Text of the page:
The US Federal Deposit Insurance Corporation (FDIC) was hacked between 2010 to 2013 and usual suspect is China!
The House Committee on Science, Space and Technology has published a report according to which China used a backdoor malware to hack the computer system at Federal Deposit Insurance Corporation between 2010 to 2013.
In total 12 computers and 10 servers were allegedly hacked by government-backed Chinese hackers — The compromised systems belonged to FDIC’s officials including former chief of staff and former general counsel according to the Interim staff report as a result of an internal investigation that was previously covered up to protect newly appointed FDIC Chairman Martin Gruenberg in 2011.
The report was released amid growing concern about the vulnerability of the international banking system to hackers and the latest example of how deeply Washington believes Beijing has penetrated U.S. government computers, according to Reuters.
The compromise of the FDIC computers by a foreign government had been previously reported in May and some lawmakers had mentioned China as a possible suspect, but the report on Wednesday for the first time cited a 2013 memo by the FDIC’s inspector general, an internal watchdog, as pointing toward China.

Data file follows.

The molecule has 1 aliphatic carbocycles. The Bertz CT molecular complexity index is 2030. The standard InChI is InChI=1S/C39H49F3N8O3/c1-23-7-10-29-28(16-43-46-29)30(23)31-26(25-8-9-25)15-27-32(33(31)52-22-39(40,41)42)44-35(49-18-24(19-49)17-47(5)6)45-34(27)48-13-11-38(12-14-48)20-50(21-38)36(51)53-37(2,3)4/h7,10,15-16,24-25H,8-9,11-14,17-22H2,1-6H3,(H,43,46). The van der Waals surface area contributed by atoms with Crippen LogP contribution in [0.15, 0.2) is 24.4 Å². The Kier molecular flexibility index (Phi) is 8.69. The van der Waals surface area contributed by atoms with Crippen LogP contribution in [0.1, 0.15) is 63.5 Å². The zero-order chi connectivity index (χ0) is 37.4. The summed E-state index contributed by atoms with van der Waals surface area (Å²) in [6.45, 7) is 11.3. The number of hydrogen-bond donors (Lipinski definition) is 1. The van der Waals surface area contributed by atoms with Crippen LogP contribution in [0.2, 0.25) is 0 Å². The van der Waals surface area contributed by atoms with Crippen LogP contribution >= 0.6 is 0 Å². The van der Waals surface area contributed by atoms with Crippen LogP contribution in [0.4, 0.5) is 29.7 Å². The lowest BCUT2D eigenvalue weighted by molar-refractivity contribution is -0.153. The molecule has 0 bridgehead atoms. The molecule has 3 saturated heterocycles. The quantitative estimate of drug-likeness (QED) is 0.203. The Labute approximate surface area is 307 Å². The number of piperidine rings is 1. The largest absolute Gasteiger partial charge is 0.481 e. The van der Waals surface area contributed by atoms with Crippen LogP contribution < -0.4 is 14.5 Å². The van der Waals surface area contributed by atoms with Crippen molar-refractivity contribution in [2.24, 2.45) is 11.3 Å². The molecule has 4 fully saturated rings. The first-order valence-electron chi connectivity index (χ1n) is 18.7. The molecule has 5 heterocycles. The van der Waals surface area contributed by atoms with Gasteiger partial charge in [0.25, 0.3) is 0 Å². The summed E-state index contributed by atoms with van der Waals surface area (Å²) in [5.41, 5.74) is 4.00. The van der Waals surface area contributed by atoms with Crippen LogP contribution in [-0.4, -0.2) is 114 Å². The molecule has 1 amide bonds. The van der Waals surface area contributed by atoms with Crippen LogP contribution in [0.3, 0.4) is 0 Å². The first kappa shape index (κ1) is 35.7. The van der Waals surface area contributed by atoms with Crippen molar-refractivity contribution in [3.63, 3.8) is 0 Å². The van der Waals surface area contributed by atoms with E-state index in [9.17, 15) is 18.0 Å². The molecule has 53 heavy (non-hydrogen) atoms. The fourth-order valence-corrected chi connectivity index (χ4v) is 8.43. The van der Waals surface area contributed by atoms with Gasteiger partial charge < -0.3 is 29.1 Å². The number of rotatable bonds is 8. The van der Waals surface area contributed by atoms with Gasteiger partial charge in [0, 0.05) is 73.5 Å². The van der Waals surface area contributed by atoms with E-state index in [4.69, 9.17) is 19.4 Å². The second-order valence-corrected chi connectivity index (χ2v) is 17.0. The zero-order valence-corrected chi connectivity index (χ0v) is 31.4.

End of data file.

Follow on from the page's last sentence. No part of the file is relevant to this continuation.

“Even the former Chairwoman’s computer had been hacked by a foreign government, likely the Chinese,” the congressional report said, referring to Gruenberg’s predecessor, Sheila Bair, who headed the FDIC from 2006 until 2011 when Gruenberg took over as acting chairman.
In February a FDIC employee stole highly confidential data using a USB drive after leaving the corporation to work for a private sector firm. The stolen data at that time included “Suspicious Activity Reports, Bank Currency Transaction Reports, [Bank Secrecy Act] Customer Data Reports, a small subset of personal work and tax files, 1,200 documents, Social Security numbers for more than 44,000 individuals and 30,715 banks,” according to a report.
The FDIC is a backbone of U.S. banking sector which keeps confidential data on America’s biggest banks. To date, there hasn’t been any public statement coming from the bank about this breach.
It is still unclear what sort of data was stolen from hacked FDIC computers but this is not the first time when the United States has pointed fingers at China about a high-profile hack, in fact, there is a history of such cases where usual suspects have been either China or Russia. Last year, China was also blamed for high-profile breaches including 4 Million US Government workers data, the Office of Personnel Management (OPM) breach in which 22 Million U.S. Government personnel had their data stolen.